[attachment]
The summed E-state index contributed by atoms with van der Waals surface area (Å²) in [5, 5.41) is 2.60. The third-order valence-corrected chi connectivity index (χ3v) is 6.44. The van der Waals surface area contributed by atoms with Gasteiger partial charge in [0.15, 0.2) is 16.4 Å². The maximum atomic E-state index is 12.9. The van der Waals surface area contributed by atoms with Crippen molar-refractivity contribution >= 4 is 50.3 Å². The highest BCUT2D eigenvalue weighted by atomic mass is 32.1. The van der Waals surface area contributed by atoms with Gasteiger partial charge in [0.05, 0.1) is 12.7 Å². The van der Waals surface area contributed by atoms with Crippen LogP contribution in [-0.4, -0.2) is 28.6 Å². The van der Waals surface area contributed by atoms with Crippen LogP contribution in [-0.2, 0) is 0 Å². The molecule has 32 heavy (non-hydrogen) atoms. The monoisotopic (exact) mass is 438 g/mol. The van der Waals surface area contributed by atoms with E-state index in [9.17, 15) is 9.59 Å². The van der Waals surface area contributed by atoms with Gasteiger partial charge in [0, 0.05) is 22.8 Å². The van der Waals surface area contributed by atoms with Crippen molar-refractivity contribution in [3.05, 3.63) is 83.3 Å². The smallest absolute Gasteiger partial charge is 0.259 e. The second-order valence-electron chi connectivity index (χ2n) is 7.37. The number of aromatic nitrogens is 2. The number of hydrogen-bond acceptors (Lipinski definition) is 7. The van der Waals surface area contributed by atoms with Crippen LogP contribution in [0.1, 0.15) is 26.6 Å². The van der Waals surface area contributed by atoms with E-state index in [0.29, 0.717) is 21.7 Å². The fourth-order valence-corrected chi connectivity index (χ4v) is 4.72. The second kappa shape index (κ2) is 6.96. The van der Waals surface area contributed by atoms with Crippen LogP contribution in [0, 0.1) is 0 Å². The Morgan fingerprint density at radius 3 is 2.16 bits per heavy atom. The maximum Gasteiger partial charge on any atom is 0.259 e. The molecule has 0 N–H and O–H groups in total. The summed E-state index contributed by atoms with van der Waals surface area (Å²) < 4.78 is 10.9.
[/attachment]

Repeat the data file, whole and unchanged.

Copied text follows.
The summed E-state index contributed by atoms with van der Waals surface area (Å²) in [5, 5.41) is 2.60. The third-order valence-corrected chi connectivity index (χ3v) is 6.44. The van der Waals surface area contributed by atoms with Gasteiger partial charge in [0.15, 0.2) is 16.4 Å². The maximum atomic E-state index is 12.9. The van der Waals surface area contributed by atoms with Crippen molar-refractivity contribution >= 4 is 50.3 Å². The highest BCUT2D eigenvalue weighted by atomic mass is 32.1. The van der Waals surface area contributed by atoms with Gasteiger partial charge in [0.05, 0.1) is 12.7 Å². The van der Waals surface area contributed by atoms with Crippen LogP contribution in [-0.4, -0.2) is 28.6 Å². The van der Waals surface area contributed by atoms with Crippen LogP contribution in [-0.2, 0) is 0 Å². The molecule has 32 heavy (non-hydrogen) atoms. The monoisotopic (exact) mass is 438 g/mol. The van der Waals surface area contributed by atoms with E-state index in [9.17, 15) is 9.59 Å². The van der Waals surface area contributed by atoms with Gasteiger partial charge in [0, 0.05) is 22.8 Å². The van der Waals surface area contributed by atoms with Crippen molar-refractivity contribution in [3.05, 3.63) is 83.3 Å². The smallest absolute Gasteiger partial charge is 0.259 e. The second-order valence-electron chi connectivity index (χ2n) is 7.37. The number of aromatic nitrogens is 2. The number of hydrogen-bond acceptors (Lipinski definition) is 7. The van der Waals surface area contributed by atoms with Crippen LogP contribution in [0.1, 0.15) is 26.6 Å². The van der Waals surface area contributed by atoms with E-state index in [0.29, 0.717) is 21.7 Å². The fourth-order valence-corrected chi connectivity index (χ4v) is 4.72. The second kappa shape index (κ2) is 6.96. The van der Waals surface area contributed by atoms with Crippen LogP contribution in [0, 0.1) is 0 Å². The Morgan fingerprint density at radius 3 is 2.16 bits per heavy atom. The maximum Gasteiger partial charge on any atom is 0.259 e. The molecule has 0 N–H and O–H groups in total. The summed E-state index contributed by atoms with van der Waals surface area (Å²) < 4.78 is 10.9.